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Behavior of Fluorine in aqueous solutions

Mobilization and transport of elements in the Earth's crust are important processes for the formation of ore deposits and for global element cycles.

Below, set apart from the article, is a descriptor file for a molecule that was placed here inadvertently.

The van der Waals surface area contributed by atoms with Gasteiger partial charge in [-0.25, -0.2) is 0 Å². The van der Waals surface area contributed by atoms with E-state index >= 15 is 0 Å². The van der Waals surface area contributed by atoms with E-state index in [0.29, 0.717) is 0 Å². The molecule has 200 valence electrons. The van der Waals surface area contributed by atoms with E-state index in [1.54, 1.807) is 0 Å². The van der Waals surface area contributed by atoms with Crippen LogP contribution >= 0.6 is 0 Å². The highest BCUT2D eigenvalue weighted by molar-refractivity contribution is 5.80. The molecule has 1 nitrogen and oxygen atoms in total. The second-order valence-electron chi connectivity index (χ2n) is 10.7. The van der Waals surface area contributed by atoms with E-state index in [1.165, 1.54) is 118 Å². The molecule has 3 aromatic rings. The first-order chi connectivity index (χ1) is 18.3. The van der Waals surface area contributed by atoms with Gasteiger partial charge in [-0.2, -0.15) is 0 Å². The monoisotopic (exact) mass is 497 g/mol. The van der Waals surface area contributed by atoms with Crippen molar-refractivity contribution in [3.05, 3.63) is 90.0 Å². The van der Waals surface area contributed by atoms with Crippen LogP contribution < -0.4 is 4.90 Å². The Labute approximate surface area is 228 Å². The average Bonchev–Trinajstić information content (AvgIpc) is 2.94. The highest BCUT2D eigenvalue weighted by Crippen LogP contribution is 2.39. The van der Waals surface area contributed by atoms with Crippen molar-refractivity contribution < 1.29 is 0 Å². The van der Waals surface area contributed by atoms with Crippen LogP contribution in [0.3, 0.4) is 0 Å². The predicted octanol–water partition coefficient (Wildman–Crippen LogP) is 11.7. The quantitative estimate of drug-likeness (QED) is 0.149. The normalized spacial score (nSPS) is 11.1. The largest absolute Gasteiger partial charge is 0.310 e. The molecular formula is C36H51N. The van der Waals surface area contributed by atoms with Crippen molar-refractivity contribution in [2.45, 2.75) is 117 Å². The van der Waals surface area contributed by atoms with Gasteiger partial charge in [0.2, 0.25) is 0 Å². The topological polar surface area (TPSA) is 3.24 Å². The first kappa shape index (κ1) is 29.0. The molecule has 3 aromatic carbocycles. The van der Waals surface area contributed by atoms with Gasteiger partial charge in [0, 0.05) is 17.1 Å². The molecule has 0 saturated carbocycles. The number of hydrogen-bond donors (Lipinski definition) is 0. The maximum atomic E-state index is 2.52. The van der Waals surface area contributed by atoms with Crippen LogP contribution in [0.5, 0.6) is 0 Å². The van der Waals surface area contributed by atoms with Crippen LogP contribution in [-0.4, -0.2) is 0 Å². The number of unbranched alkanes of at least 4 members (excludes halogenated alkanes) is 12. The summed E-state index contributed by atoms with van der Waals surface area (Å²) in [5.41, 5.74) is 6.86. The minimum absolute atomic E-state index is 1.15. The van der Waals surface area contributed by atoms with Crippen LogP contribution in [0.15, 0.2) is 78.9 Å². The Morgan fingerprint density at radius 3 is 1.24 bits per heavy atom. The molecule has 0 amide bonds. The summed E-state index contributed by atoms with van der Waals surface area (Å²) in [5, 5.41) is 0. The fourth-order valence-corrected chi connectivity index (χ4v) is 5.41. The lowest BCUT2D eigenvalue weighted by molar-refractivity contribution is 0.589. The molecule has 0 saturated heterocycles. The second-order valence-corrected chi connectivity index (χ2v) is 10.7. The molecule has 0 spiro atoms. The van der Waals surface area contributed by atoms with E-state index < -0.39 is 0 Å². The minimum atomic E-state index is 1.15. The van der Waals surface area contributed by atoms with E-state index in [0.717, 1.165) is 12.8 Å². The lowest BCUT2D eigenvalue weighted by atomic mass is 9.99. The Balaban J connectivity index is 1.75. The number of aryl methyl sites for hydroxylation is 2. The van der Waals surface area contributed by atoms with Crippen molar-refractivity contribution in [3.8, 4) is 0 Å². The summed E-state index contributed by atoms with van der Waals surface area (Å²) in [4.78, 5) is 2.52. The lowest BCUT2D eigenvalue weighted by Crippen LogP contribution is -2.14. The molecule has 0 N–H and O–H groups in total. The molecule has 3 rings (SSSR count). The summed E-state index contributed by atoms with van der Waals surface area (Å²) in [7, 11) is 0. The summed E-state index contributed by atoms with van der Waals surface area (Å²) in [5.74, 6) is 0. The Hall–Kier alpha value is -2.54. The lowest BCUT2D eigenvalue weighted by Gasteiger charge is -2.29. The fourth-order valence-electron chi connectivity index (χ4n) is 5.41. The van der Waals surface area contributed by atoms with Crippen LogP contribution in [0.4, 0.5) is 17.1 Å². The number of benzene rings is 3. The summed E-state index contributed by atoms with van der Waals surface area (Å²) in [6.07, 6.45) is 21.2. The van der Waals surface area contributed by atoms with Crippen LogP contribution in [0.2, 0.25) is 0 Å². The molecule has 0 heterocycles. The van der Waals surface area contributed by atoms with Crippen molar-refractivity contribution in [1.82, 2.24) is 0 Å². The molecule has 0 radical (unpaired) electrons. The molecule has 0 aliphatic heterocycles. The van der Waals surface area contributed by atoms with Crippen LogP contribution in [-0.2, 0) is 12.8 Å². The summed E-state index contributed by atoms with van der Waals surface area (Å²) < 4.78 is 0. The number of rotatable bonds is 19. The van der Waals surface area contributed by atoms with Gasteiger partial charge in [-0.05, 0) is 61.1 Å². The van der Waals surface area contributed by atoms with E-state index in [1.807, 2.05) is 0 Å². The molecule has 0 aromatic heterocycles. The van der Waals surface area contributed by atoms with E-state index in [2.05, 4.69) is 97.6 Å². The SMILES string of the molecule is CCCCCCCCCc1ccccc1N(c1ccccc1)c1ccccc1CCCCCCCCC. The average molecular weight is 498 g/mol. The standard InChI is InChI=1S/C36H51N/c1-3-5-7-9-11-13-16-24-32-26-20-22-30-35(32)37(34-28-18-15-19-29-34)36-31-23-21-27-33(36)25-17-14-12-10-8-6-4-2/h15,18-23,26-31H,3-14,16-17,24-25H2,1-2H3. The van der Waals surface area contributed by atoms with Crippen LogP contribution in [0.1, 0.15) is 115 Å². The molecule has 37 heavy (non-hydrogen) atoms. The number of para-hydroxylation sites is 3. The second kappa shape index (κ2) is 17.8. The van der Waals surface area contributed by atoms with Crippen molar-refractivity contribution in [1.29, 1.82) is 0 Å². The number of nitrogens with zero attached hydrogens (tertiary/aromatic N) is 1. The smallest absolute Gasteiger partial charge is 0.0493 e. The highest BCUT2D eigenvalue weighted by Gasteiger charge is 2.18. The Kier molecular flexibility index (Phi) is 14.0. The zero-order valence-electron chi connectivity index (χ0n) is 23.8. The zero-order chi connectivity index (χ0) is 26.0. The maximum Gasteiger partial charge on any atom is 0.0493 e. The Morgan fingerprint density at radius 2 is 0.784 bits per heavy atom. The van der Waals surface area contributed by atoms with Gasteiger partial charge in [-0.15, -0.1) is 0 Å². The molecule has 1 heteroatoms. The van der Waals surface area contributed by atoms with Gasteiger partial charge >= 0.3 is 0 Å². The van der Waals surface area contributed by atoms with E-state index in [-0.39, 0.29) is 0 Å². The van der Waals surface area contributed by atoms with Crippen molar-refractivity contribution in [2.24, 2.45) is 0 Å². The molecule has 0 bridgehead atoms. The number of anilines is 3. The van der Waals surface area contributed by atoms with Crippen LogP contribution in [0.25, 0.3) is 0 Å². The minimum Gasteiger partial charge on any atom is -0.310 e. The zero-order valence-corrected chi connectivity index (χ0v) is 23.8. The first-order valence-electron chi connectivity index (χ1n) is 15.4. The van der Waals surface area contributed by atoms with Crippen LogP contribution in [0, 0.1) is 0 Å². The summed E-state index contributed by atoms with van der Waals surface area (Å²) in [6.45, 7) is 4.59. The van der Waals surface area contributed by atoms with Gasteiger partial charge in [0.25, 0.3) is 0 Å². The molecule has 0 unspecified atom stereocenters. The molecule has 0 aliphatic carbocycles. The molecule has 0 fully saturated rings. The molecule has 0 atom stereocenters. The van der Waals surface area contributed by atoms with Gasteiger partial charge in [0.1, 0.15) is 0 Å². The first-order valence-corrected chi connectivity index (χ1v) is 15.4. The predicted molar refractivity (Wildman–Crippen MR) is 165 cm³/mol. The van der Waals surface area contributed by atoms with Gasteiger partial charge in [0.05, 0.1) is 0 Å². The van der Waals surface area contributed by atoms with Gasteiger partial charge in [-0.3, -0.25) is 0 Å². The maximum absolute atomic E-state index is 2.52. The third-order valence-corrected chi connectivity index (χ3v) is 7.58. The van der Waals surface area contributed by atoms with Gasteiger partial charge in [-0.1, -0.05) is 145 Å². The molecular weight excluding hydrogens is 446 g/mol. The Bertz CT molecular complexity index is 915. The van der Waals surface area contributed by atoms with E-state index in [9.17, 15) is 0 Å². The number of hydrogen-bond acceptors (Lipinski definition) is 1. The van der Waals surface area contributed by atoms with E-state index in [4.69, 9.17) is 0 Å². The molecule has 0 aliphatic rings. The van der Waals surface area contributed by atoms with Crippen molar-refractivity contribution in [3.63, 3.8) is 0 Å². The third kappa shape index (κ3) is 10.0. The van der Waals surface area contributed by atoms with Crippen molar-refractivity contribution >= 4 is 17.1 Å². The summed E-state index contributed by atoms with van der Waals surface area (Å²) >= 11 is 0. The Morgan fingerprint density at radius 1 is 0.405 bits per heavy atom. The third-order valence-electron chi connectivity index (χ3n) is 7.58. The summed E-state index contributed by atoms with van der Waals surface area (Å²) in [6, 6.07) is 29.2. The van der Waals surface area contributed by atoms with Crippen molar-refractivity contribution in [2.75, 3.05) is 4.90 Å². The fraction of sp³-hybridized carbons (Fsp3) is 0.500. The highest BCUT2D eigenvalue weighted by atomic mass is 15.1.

The primary transport mechanisms involve either melts or fluids as mobile phases. Anions play a major role in controlling the transport of cations in fluids by complexation. Most economically interesting elements, including the so called "High Tech Metals" such as Rare Earth Elements, are transported mainly as cations comblexed by anions in fluids. Chlorine and fluorine are the two most abundant halogen elements on Earth and two of the most important anions in geological fluids. Understanding the influence that these elements have on cation transport is therefore crucial. Combining observations on natural systems from the large scale of entire ore deposits to the small scale of electron microscopy with numerical computer modelling provides the most detailed insights into such problems. However, the computer models require input data in form of the physical and chemical properties of the elements of interest under the high pressures and temperatures in the Earth's crust. While some such data are available, tackling new and exiting questions often means that we need to make the relevant data ourselves by laboratory experiments. Especially the complexation of metals critical for high tech applications with fluorine is not well known today and one of the focus points of our group.